Charlotte Posenenske (1930-1985) was a German artist who made significant contributions to minimal and conceptual art movements before leaving art behind in 1968. Afterwards, she studied industrial sociology  to pursue work with workers unions. Before Posenenske achieved her goal of working in the labor movement, she tragically died of cancer.

With her partner Burkhard Brunn, Posenenske co-authored a thesis on the sociology of factory labour titled “Time Allocation and the Value of Labour, A Critique of Method Construction: Performance Estimates, Time Allocation Systems, Analytical Labour Valuation” (Vorgabezeit und Arbeitswert: Interessenkritik an der Methodenkonstruktion:,Leistungsgradschätzen, Systeme vorbestimmter Zeiten, analytische Arbeitsbewertung, 1979). While Posenenske saw her sociological work as a “break” from her past as an artist, (1) a connection between the two phases of her life is suggested by her sociological interest in Mitbestimmung—meaning the “collaborative participation” or “codetermination” of factories, usually whereby a portion of the supervisory board of a company is composed of workers’ representatives.  The radically participatory intention of works such as her "DW Series" suggests the same collective participation in realising an outcome based on the cooperative work of equal individuals.

In their thesis, Brunn & Posenenske  studied how scientific management could be of practical benefit  for unions in achieving better working conditions for factory workers. Their approach involved  studying alternative assembly line models in Europe in the 1970s. One such model was the team assembly system of the Volvo car plant in Kalmar, Sweden. When this facility opened in 1974, it was the first automobile assembly plant to reject Henry Ford’s manufacturing techniques which became stereotypical of repetitive and dehumanising factory labour, in favour of a model of “team assembly” production more suited to the wellbeing of workers. (2) The team assembly model resulted in a decisive move away from the type degrading work promoted by Ford, in which workers were completely individualised and expendable. In the team assembly system, by contrast, workers were involved in the production of cars from beginning to end, working in a holistic manner instead of the repetitive singular tasks of assembly line work. In addition to this, their ergonomic factory environments were designed to reduce work related injury, and workers controlled their own break times—which included access to their own lounges, kitchens and saunas. While these factories are not immune to criticism, today they serve as a progressive proposition when the wellbeing of workers continues to be the subject of union organising. (3)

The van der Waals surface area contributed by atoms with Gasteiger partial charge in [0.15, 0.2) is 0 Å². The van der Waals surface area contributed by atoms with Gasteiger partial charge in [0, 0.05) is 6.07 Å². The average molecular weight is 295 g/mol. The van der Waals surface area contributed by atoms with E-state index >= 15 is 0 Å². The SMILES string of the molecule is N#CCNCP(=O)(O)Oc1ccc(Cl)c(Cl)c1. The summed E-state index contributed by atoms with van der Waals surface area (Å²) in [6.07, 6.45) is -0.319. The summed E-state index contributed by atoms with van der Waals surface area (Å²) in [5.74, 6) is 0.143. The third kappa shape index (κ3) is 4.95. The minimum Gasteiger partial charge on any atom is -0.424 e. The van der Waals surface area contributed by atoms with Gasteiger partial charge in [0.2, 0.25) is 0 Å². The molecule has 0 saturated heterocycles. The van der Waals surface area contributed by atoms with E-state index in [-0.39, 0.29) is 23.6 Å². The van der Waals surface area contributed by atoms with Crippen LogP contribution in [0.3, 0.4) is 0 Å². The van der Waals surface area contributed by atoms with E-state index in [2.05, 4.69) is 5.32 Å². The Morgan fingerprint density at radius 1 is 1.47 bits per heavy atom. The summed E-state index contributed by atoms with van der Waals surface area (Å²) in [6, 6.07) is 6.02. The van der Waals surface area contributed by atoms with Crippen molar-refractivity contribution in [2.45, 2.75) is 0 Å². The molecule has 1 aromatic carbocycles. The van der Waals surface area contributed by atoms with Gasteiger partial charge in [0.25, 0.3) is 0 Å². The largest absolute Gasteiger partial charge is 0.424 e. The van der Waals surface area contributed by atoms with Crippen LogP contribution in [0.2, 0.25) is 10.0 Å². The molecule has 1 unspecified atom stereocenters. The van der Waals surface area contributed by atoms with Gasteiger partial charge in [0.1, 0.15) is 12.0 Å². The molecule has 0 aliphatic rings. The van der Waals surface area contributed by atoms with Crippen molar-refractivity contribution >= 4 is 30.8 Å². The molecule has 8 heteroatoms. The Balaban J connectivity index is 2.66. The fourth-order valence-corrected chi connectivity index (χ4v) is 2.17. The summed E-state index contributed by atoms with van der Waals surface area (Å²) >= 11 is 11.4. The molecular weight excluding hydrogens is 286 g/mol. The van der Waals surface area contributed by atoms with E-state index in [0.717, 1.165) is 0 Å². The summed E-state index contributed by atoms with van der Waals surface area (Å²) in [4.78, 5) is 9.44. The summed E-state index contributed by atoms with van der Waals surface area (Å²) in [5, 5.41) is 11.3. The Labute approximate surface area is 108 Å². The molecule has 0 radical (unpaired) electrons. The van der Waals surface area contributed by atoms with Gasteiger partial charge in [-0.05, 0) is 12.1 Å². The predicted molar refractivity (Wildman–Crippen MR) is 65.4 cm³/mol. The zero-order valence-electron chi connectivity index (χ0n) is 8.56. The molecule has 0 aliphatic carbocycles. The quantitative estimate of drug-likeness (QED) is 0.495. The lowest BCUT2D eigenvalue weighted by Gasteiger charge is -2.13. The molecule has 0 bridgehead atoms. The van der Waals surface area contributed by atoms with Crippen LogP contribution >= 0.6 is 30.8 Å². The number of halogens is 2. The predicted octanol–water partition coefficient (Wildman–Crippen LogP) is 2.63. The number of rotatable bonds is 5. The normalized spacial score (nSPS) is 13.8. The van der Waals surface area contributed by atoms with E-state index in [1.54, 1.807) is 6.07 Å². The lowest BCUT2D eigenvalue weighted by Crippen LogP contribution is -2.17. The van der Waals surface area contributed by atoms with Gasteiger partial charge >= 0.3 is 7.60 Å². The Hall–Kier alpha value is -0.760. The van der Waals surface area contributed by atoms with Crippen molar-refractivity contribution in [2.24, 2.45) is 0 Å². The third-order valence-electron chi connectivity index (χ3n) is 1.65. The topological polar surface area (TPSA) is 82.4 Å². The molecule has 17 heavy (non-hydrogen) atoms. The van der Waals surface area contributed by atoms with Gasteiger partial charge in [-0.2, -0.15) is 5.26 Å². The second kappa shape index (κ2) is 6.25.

Although the "DW Series" was conceived just before Posenenske began her study, its reliance on collective participation was motivated by an intention synonymous with the codetermination of factory work. As workers and students in Europe pushed against state and capital repression, which was given full expression in May 68, this atmosphere of experimental thinking and the awakening of political consciousness lead artists to similar ends. While these events ultimately lead Posenenske to abandon art, the "DW Series" most cogently shows her practical deliberation with art’s formal ability to engage with our social world. While her minimalism could be read as being in stylistic antagonism with the populist intentions of pop art of that time, it has aims for mass appeal which are closer to that of the Deutscher Werkbund, the association of German industrial designers and architects who saw egalitarianism as the reason for designing practical mass producible furniture and housing. 

Produced in a factory with standard corrugated cardboard and essentially mass producible as an unlimited edition, the "DW" does not fit the standard of the unique art objects which are collected as a luxury commodities. Its ideals are strongest when it is in the process of being put together, where its form is determined by its makers. There are simple rules to this game, which are close to children’s games or team building exercises.